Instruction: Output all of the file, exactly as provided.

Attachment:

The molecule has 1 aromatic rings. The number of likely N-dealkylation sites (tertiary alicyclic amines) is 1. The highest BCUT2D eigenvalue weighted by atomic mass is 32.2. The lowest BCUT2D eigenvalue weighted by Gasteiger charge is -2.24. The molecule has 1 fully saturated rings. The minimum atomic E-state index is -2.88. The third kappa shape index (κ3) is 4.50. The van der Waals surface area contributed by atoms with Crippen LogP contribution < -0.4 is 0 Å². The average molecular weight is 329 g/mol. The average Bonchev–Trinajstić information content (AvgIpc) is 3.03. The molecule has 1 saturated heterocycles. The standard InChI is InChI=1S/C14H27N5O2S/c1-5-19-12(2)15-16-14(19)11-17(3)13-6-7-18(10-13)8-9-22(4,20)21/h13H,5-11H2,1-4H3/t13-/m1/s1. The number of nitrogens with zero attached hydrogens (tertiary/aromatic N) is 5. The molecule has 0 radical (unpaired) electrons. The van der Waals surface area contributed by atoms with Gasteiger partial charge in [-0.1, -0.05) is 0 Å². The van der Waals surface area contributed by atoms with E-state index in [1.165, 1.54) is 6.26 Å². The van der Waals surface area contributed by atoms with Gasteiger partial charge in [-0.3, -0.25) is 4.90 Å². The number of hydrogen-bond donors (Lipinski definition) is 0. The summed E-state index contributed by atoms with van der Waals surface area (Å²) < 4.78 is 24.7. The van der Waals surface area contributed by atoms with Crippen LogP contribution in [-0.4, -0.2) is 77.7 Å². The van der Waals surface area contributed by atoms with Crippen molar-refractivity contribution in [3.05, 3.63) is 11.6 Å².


The molecule has 1 aromatic rings. The number of likely N-dealkylation sites (tertiary alicyclic amines) is 1. The highest BCUT2D eigenvalue weighted by atomic mass is 32.2. The lowest BCUT2D eigenvalue weighted by Gasteiger charge is -2.24. The molecule has 1 fully saturated rings. The minimum atomic E-state index is -2.88. The third kappa shape index (κ3) is 4.50. The van der Waals surface area contributed by atoms with Crippen LogP contribution < -0.4 is 0 Å². The average molecular weight is 329 g/mol. The average Bonchev–Trinajstić information content (AvgIpc) is 3.03. The molecule has 1 saturated heterocycles. The standard InChI is InChI=1S/C14H27N5O2S/c1-5-19-12(2)15-16-14(19)11-17(3)13-6-7-18(10-13)8-9-22(4,20)21/h13H,5-11H2,1-4H3/t13-/m1/s1. The number of nitrogens with zero attached hydrogens (tertiary/aromatic N) is 5. The molecule has 0 radical (unpaired) electrons. The van der Waals surface area contributed by atoms with Gasteiger partial charge in [-0.1, -0.05) is 0 Å². The van der Waals surface area contributed by atoms with E-state index in [1.165, 1.54) is 6.26 Å². The van der Waals surface area contributed by atoms with Gasteiger partial charge in [-0.3, -0.25) is 4.90 Å². The number of hydrogen-bond donors (Lipinski definition) is 0. The summed E-state index contributed by atoms with van der Waals surface area (Å²) < 4.78 is 24.7. The van der Waals surface area contributed by atoms with Crippen LogP contribution in [-0.4, -0.2) is 77.7 Å². The van der Waals surface area contributed by atoms with Crippen molar-refractivity contribution in [3.05, 3.63) is 11.6 Å².